Stopping the Kodak Carousel
I have seen this message posted to various internet mailing lists:
Eastman Kodak Company has confirmed plans to discontinue the manufacture and sales of slide projection products and accessories in June of 2004. This early disclosure is being made to key user groups in order to allow time for adoption of a replacement technology or purchase of backup slide projector products.
The KODAK products included in this event are CAROUSEL, EKTAGRAPHIC, EKTALITE and EKTAPRO slide projectors and all KODAK Slide Projector accessories.
The current plan is to cease manufacturing in June 2004. Kodak anticipates that small quantities of new Carousel, Ektagraphic, Ektalite and Ektapro slide projectors will be available through the end of 2004. In addition, the Kodak distributor, Comm-Tec, in Germany plans to sell Ektapro projectors and accessories beyond 2004.
Kodak will offer service and support for slide projectors until 2011.
Slide projectors continue to be used in many government applications due to a proven track record of cost-effective, reliable, high-quality image projection. Combining the seven years of service and support with a long history of trouble-free operation, means that slide projectors will continue to enjoy many years of productive use.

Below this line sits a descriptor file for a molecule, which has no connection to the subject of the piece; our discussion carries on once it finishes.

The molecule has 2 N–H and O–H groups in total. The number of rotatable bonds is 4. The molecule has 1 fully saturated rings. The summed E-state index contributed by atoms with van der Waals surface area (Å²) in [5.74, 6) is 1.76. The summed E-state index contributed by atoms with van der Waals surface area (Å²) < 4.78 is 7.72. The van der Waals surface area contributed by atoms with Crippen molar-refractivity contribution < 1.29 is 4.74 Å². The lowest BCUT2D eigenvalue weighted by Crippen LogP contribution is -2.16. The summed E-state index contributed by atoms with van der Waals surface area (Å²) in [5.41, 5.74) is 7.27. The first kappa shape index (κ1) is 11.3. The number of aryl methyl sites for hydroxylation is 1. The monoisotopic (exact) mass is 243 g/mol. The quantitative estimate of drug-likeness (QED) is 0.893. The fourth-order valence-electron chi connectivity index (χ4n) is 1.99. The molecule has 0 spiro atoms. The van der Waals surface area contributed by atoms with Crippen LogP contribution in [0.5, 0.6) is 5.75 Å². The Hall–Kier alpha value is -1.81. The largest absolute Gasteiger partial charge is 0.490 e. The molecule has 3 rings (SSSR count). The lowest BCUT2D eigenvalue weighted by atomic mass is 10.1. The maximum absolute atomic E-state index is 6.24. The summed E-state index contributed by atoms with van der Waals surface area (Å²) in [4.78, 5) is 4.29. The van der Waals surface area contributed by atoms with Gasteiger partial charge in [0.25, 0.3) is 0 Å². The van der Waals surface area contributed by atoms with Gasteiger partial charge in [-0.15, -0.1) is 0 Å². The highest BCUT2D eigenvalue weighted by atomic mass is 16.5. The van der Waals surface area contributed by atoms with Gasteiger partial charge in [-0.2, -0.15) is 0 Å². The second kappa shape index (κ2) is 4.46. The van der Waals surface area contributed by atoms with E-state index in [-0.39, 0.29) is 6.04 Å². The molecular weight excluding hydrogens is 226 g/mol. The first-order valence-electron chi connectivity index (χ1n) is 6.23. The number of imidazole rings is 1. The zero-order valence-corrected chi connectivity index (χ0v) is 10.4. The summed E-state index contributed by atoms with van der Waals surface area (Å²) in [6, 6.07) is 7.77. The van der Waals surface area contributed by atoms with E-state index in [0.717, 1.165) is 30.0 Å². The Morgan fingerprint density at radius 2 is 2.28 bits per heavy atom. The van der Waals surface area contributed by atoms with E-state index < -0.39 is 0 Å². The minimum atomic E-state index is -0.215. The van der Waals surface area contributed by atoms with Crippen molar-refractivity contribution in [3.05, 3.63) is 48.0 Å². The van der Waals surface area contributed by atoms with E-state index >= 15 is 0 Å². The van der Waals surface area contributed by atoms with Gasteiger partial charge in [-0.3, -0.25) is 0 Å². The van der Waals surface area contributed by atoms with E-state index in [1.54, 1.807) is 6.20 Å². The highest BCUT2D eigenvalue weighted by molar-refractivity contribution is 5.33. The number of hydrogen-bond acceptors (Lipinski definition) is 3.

Investigating and installing replacement technologies can be a challenging and costly effort with a long implementation timeline. So, many may wish to purchase backup units for currently installed slide projectors while making the transition. Upcoming government budgeting activities make it prudent to pre-disclose now in order to allow ample time to include slide projector demand in the government budgeting plans for 2004.
Making Kodak aware of your future requirements will insure that there is enough products on hand before production ends. You can do this by contacting Glenn Prince, Kodak Account Manager, Government Markets [contact details removed]
Glenn R. Prince
Eastman Kodak Company
Have a peaceful, joyous day
Amen. I am moved by the prospect of peace and joy, but sad to see the Carousel pensioned off. I have long admired its simplicity, reliability and effectiveness.
Some of the credit for the Carousel is due to industrial designer Hans Gugelot:
Gugelot never mentioned aesthetics. He showed special antipathy against the concept of style and felt increasing discontent about the fact that certain formal details of his designs had been distorted into formalistic rules. He considered design as a moral question rather than one of beauty, more a question of attitude than one of taste. Aesthetics were thought of being embedded in comprehensive universal standards.